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Littlefield: Live Stupidity From The Steelers' Locker Room02:38
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After his team defeated the Chiefs in the divisional round, Steelers receiver Antonio Brown streamed Coach Mike Tomlin's locker room speech on Facebook. (Gregory Shamus/Getty Images)
After his team defeated the Chiefs in the divisional round, Steelers receiver Antonio Brown streamed Coach Mike Tomlin's locker room speech on Facebook. (Gregory Shamus/Getty Images)
This article is more than 2 years old.

It is tempting to say this never would have happened in the locker room of the New England Patriots.

The party line is that Coach Bill Belichick has such tight control over his players that none of them would ever do anything as undisciplined and stupid as live streaming a locker room celebration.

Sure, one of Coach Belichick’s former players is currently serving time for murder, but he didn’t do it in the locker room.

In fact some clown on any of the teams in the NFL could have done what Antonio Brown did in the Steelers locker room after they beat Kansas City.

Nor is football in any way distinctive in that respect. The impulse to share video immoderately has plunged all sorts of people from junior high school to the U.S. Congress into all sorts of trouble. In the sports world, this is, as my friend Charlie Pierce might say, something about which Amos Alonzo Stagg never had to worry.

Antonio Brown’s greatest hit included his coach loudly insulting the Patriots, which has led people to hammer Brown for giving the Pats bulletin board material previous to the conference championship game. If the Pats win that game in a romp while appearing to be especially well-motivated, Brown will be blamed.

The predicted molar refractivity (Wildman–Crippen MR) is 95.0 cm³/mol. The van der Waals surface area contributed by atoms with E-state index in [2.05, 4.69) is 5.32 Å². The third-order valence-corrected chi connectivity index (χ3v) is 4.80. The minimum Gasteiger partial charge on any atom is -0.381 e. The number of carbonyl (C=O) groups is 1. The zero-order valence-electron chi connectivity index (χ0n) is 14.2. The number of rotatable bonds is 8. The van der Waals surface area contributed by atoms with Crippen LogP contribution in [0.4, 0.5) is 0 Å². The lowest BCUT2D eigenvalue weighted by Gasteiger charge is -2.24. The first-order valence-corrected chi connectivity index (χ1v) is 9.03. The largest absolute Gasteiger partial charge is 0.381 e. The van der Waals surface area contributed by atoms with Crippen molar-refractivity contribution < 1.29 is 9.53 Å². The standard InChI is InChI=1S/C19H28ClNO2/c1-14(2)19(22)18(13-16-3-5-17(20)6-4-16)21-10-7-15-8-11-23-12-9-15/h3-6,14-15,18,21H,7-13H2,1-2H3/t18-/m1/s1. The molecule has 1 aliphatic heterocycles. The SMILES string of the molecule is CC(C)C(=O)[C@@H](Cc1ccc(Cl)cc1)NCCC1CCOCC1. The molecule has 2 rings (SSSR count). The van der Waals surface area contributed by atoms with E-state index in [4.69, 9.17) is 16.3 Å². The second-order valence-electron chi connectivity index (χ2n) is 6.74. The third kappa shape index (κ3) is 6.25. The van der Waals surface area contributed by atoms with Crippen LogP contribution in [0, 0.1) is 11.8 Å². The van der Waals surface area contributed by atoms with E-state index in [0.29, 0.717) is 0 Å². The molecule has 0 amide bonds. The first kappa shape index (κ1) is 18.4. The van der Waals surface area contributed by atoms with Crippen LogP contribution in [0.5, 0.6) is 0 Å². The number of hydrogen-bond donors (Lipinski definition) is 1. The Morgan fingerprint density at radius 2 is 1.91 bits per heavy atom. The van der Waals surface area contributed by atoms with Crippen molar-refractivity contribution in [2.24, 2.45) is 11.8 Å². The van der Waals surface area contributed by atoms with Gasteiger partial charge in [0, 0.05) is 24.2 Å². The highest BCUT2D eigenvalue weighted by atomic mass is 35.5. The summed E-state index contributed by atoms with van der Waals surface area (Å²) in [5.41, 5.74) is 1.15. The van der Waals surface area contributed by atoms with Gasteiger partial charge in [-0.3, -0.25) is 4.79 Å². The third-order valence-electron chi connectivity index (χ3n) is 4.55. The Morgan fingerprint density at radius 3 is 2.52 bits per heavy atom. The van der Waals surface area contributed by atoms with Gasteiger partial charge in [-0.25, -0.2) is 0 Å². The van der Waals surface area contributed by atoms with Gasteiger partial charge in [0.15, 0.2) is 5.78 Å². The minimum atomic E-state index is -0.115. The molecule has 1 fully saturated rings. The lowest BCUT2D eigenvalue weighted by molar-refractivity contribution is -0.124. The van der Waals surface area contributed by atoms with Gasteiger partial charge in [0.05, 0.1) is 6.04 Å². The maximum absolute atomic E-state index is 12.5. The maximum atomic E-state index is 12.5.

The more general objection to Brown’s broadcast follows from something coaches at all levels have been saying to their players forever: What goes on in here stays in here.

This is perhaps more important in football than in any other sport. Coaches don’t want anyone to know what they’re planning for next week’s game, of course. They also don’t want anyone to know who’s limping into the trainer’s room with an injury the coach would rather hide.

Perhaps Antonio Brown’s not-so-excellent video adventure, in which some of his teammates co-stared, will remind the millions of people who follow the NFL’s heroes that just because we all have the technology to show the world what we’re up to, it’s not necessarily a good idea. The potential consequences of one pro football player’s bad decision might have more impact on youngsters than any number of parental lectures.

On the other hand, what if the Steelers win?

Related:

Bill Littlefield Twitter Host, Only A Game
Bill Littlefield was the host of Only A Game from 1993 until 2018.

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